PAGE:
(PC) Gates v. Gonzales et al, No. 1:2009cv00526 - Document 34 (E.D. Cal. 2010)

Court Description: FINDINGS and RECOMMENDATIONS, signed by Magistrate Judge Dennis L. Beck on 12/16/10: Recommending that Plaintiff's action be DISMISSED for failure to obey a court order and failure to state a claim. The dismissal should count as a strike pursuant to 28 U.S.C. § 1915(g) re 1 Prisoner Civil Rights Complaint filed by Leon S Gates; Objections to F&R due by 1/10/2011. (Hellings, J)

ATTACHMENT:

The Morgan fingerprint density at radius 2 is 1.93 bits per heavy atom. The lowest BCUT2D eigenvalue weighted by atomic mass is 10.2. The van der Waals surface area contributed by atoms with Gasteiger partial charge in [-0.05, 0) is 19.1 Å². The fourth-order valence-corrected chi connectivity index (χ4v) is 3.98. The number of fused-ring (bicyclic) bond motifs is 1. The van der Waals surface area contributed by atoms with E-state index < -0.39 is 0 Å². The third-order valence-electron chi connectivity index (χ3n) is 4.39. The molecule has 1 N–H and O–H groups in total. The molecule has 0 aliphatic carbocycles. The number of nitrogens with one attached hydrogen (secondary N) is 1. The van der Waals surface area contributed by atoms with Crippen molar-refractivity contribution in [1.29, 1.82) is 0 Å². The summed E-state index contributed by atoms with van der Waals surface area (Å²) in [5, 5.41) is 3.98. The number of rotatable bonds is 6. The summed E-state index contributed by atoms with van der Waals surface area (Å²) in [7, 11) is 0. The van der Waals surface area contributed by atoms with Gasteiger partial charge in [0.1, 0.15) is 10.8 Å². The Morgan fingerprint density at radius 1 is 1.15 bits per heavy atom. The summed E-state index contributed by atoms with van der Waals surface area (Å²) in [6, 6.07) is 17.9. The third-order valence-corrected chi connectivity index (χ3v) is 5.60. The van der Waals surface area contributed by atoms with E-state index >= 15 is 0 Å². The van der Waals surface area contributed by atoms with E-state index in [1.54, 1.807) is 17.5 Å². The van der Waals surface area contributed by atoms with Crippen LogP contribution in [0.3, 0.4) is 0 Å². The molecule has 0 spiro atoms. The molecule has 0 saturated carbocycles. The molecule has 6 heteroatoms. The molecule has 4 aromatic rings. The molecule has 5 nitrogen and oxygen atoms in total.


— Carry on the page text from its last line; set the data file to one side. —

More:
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(PC) Gates v. Gonzales et al Doc. 34 1 2 3 4 5 UNITED STATES DISTRICT COURT 6 EASTERN DISTRICT OF CALIFORNIA 7 8 LEON S. GATES, 9 10 11 12 CASE NO. 1:09-CV-00526-OWW-DLB PC Plaintiff, FINDINGS AND RECOMMENDATION RECOMMENDING DISMISSAL OF ACTION FOR FAILURE TO OBEY A COURT ORDER AND FAILURE TO STATE A CLAIM Defendants. (DOC. 33) v. GONZALES, et al., 13 / OBJECTIONS DUE WITHIN TWENTY-ONE DAYS 14 15 Findings And Recommendation 16 Plaintiff Leon S. Gates (“Plaintiff”) is a prisoner in the custody of the California 17 Department of Corrections and Rehabilitation (“CDCR”). Plaintiff is proceeding pro se and in 18 forma pauperis in this civil rights action pursuant to 42 U.S.C. § 1983. On September 20, 2010, 19 the Court ordered Plaintiff to show cause why this action should not be dismissed for failure to 20 obey a court order and failure to state a claim. Doc. 33. As of the date of this Findings and 21 Recommendation, Plaintiff has failed to comply or otherwise respond to the Court’s order. 22 Local Rule 110 provides that “failure of counsel or of a party to comply with these Local 23 Rules or with any order of the Court may be grounds for the imposition by the Court of any and 24 all sanctions . . . within the inherent power of the Court.” District courts have the inherent power 25 to control their dockets and “in the exercise of that power, they may impose sanctions including, 26 where appropriate . . . dismissal of a case.” Thompson v. Housing Auth., 782 F.2d 829, 831 (9th 27 Cir. 1986). A court may dismiss an action, with prejudice, based on a party’s failure to prosecute 28 an action, failure to obey a court order, or failure to comply with local rules. See, e.g.. Ghazali v. 1 Dockets.Justia.com 1 Moran, 46 F.3d 52, 53-54 (9th Cir. 1995)(dismissal for noncompliance with local rule); Ferdik v. 2 Bonzelet, 963 F.2d 1258, 1260-61 (9th Cir. 1992) (dismissal for failure to comply with an order 3 requiring amendment of complaint); Carey v. King, 856 F.2d 1439, 1440-41 (9th Cir. 4 1988)(dismissal for failure to comply with local rule requiring pro se plaintiffs to keep court 5 apprised of address); Malone v. U.S. Postal Service, 833 F.2d 128, 130 (9th Cir. 1987)(dismissal 6 for failure to comply with court order); Henderson v. Duncan, 779 F.2d 1421, 1424 (9th Cir. 7 1986)(dismissal for failure to lack of prosecution and failure to comply with local rules). 8 In determining whether to dismiss an action for lack of prosecution, failure to obey a 9 court order, or failure to comply with local rules, the court must consider several factors: (1) the 10 public’s interest in expeditious resolution of litigation; (2) the court’s need to manage its docket; 11 (3) the risk of prejudice to the defendants; (4) the public policy favoring disposition of cases on 12 their merits; and (5) the availability of less drastic alternatives. Thompson, 782 F.2d at 831; 13 Henderson, 779 F.2d at 1423-24; Malone, 833 F.2d at 130; Ferdik, 963 F.2d at 1260-61; 14 Ghazali, 46 F.3d at 53. 15 In the instant case, the court finds that the public’s interest in expeditiously resolving this 16 litigation and the court’s interest in managing the docket weigh in favor of dismissal. Plaintiff 17 was required to show cause by October 10, 2010, and has failed to do so. Plaintiff was provided 18 several extensions of time to file an amended complaint, but did not. The third factor, risk of 19 prejudice to defendants, also weighs in favor of dismissal, since a presumption of injury arises 20 from the occurrence of unreasonable delay in prosecuting an action. Anderson v. Air West, 542 21 F.2d 522, 524 (9th Cir. 1976). The fourth factor -- public policy favoring disposition of cases on 22 their merits -- is greatly outweighed by the factors in favor of dismissal discussed herein. Finally, 23 a court’s warning to a party that his failure to obey the court’s order will result in dismissal 24 satisfies the “consideration of alternatives” requirement. Ferdik, 963 F.2d at 1262; Malone, 833 25 F.2d at 132-33; Henderson, 779 F.2d at 1424. The court’s order expressly stated: “The failure to 26 show cause or otherwise timely respond to this order will result in a recommendation of 27 dismissal of this action for failure to obey a court and failure to state a claim.” Thus, plaintiff 28 had adequate warning that dismissal would result from his noncompliance with the court’s order. 2 1 Based on the foregoing, it is HEREBY RECOMMENDED that Plaintiff’s action be 2 DISMISSED for failure to obey a court order and failure to state a claim. The dismissal should 3 count as a strike pursuant to 28 U.S.C. § 1915(g). 4 These Findings and Recommendations are submitted to the United States District Judge 5 assigned to the case, pursuant to the provisions of 28 U.S.C. § 636(b)(l). Within twenty-one 6 (21) days after being served with these Findings and Recommendations, the parties may file 7 written objections with the court. Such a document should be captioned “Objections to 8 Magistrate Judge's Findings and Recommendations.” The parties are advised that failure to file 9 objections within the specified time may waive the right to appeal the District Court's order. 10 11 12 Martinez v. Ylst, 951 F.2d 1153, 1156-57 (9th Cir. 1991). IT IS SO ORDERED. Dated: 77e0d6 December 16, 2010 /s/ Dennis L. Beck UNITED STATES MAGISTRATE JUDGE 13 14 15 16 17 18 19 20 21 22 23 24 25 26 27 28 3